Grass Seed Mixtures

    Depending on your specific needs, there are seeds mixtures on the market that are developed to repair damaged lawns or for areas with drought. These mixtures combine different seed types in one package, and specialists compare weaknesses and strengths of every type to help lawns stay fresh all year round. For example, there are lawn repair mixtures that can correct lawn issues.

  • Key Words Often Seen on Grass Bags

  • Almost any seed bag you find in a store has specific key words that should help you choose the right seed type.

    Seed bag that has "fast grass" on it often contains annual ryegrass. This can germinate rapidly and grow within a couple of months but it also dies in the winter and leaves the area bare. Sometimes, this grass can last for two years, but normally it lasts only for one year. Many homeowners use annual ryegrass to nurse crops for the desired grass species.

    Another word you should search for it "tough". Some seed bags also say "high traffic areas". It means that the bag has tall fescue. As it was mentioned before, tall fescue is deep-rooted and drought-tolerant type of seeds. Many homeowners establish their lawns with tall fescue, but you should also be careful when reseeding your lawn. If you use another type of grass, tall fescue's texture differs a lot and results in the uneven surface.

    It is wise to try it on a small area first to see how it works out. Most of tall fescues have narrow leaves that are much different from leaves in other grass, so make sure it blends nicely.

    If you need shade-resistant grass, look for a mix of Kentucky bluegrass and fine fescues (for example, sheep or hard fescue). Fine fescues have fine leaves and do well in shady lawns. If you live in the sunny area, search for mixes that have perennial ryegrass, Kentucky bluegrass, and creeping red fescue.

  • Reading the Seed Label

  • If you want to choose quality grass, you should learn to read labels. These labels (also called tags) can be found on the back of the bag. These labels have necessary information such as purity, cultivars, crop seed, inert material, date tasted, and weed seed, to name a few.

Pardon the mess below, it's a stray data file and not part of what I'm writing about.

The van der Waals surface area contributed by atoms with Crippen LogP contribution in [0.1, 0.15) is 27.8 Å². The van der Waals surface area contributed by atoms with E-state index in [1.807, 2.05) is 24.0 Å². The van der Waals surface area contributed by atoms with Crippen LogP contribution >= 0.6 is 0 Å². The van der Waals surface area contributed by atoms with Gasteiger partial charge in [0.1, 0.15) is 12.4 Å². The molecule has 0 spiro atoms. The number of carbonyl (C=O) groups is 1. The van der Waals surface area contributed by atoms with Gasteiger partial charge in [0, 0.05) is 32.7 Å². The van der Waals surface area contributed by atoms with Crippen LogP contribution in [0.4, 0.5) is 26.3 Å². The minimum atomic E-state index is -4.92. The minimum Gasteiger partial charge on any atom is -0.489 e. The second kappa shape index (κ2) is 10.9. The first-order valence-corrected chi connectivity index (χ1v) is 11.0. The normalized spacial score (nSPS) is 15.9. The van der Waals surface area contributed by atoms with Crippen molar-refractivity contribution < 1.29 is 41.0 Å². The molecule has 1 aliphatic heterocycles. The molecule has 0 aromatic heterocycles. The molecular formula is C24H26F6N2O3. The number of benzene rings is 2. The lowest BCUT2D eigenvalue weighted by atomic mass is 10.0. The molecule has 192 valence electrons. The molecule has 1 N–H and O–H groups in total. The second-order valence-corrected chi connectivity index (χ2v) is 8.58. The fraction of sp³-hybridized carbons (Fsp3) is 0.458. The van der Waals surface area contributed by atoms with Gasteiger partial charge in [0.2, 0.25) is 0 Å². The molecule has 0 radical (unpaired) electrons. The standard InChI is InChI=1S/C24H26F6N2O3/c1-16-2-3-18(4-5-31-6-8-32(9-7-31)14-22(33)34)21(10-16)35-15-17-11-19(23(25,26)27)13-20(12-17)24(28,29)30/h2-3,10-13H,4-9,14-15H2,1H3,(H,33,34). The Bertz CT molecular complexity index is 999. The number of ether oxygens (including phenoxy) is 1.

• When it comes to cultivars just look at its names (like tall fescue or Kentucky bluegrass).
    • Purity is the percentage of the weight of the seed. For example, Kentucky bluegrass has 75% purity rate.
    • Germination is the percentage of seed that germinates under the right conditions. Avoid seeds with less than 70% germination. The higher it is the better.
    • Crop refers to the seed of a commercially grown crop. This can be something like bentgrass, timothy, or clover. If you buy quality turfgrass, it should not have any crop seed.
    • Weed refers to the percent by weight of the seed. It refers to any seed that is not crop seed. When you buy quality grass, it should not have any weed seed. Sometimes, weed seed finds its way to the bag, so 1% is also fine.

    Inert is the percentage by weight of anything else in a bag other than seeds. This can be corn cobs, chaff, sand and so on. Quality grass should not contain more than 4% inert.

    Noxious weeds

    Noxious weeds are very hard to control and are considered illegal in many states in the US. It many countries, you cannot sell seed with noxious weeds. If they are there, the bag should have their names printed somewhere.

    Date tested

    Look for quality seeds that were tested less than 12 months ago.

  • Watch Deep Planting

  • Do not plant grass seed deep. Cover larger seeds with a thin layer of soil to provide contact with it for faster growth. Small seeds require partial covering during rainy seasons. For example, if you have a 1,000 sq.ft. lawn you will need 4 pounds of seed.

    Remember: heavy seeding will not help if you have poor quality seeds, and poorly prepared lawn will not help if you get quality seeds. The best option is to get seeds that fit your needs and plant them in prepared seedbeds.

    If you have it, use a mechanical spreader. Anyway, whether you plant by spreader or hand, sow by dividing your seeds and spreading them in one direction, then the second part crosswise to the first one. This simple technique ensures even coverage and decreases the chance of missed spots.